My Name Is Bosnia (ARC)
ISBN: 0889225427 Global Overview for this book
4 journalers for this copy...
"Leaving is dying a little, dying to oneself. And it is living fully as that other person one has so often dreamed of becoming. While one has to leave for elsewhere in order to achieve this, it is at home that the dream is first imagined" (19).
My Name is Bosnia is the story of one girl's experience of war and exile told with a poet's gift for language and observation.
When war breaks out in Bosnia-Herzegovina, Sabaheta, a non-practicing Muslim who renames herself "Bosnia" when she first begins to imagine the possibility of leaving her homeland, is a university student. Unlike many of her loved ones, Bosnia survives the conflict, first in the forest with her father and the Bosnian guerrillas and then in Sarajevo where she and her friends are forced to burn their books for fuel.
My Name is Bosnia is written with an understanding unimaginable in a person who has not lived through war. Clearly informed by Gagnon's work on Women in a World at War (Talonbooks, 2003), the novel is beautifully-wrought treatise on war, suffering, recovery, and the world today.
Author Nancy Huston has described Madeleine Gagnon as "someone in whom the boundary between inner and outer life is porous, her words are poetry and her ear for the words of others is poetry too. Everything she takes in from the world is filtered, processed, transformed by the insistent rhythms of the songs within her" (publisher's website).
I'll be passing it along to HoserLauren on Saturday.
This one sounds so interesting, I'm looking forward to reading it.
The city, though, is no safer than the forest. There's constant shooting and shelling, killing citizens. Bosnia finds some friends and shacks up with them for the duration of the war. The situation turns from bad to worse when food and firewood runs out and the group resorts of tearing up books and using them for kindle. Bosnia also befriends a soldier, Adem, and eventually falls in love with him. With the latest round of killing, Bosnia and Adem decide they can no longer live in their beloved city, but must move away from the war. They move to France and, eventually, to Quebec.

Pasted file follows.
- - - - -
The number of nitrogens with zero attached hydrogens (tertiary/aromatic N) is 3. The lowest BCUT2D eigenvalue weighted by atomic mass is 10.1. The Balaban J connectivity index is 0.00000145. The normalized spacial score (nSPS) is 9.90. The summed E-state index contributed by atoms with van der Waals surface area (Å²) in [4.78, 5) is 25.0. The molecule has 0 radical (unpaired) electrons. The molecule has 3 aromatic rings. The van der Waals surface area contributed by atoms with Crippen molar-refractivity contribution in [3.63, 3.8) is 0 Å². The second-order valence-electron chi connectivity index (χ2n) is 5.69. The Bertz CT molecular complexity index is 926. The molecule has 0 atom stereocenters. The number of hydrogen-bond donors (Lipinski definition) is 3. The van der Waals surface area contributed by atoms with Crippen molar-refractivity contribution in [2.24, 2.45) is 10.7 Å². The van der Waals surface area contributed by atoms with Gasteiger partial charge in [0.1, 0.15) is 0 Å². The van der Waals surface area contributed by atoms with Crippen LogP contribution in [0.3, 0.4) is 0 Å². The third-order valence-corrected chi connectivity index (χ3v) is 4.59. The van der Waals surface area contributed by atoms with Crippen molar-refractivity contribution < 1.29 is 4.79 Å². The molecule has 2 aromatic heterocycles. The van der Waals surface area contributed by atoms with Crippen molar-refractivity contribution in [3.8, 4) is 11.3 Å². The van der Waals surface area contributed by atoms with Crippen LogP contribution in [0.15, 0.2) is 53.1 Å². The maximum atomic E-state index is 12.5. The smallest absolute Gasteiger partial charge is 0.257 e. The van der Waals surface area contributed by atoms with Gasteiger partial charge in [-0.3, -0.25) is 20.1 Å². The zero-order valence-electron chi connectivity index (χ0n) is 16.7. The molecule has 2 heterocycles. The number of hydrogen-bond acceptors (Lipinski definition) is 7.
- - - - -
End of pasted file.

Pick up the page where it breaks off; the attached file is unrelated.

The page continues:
The book is separated into three parts representing where the couple is: Bosnia, France, and Quebec. The first part is about the war and Bosnia finding Adem. This was by far the most interesting part of the book. I wish I had more of a background on the history to better understand what the characters were going through.
Sometime between Bosnia and France, Bosnia's mom got better and was no longer crazy. How does someone go from being crazy and not being able to talk to being sane and making sense? I didn't understand that one. This is where the book went downhill a bit. Things just seemed to drag on and there wasn't much point to it. When the characters then traveled to Quebec, the book wrapped up nicely.
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I just couldn't get over the big book format. I am sending this on to Kiri who picked it out of a VBB.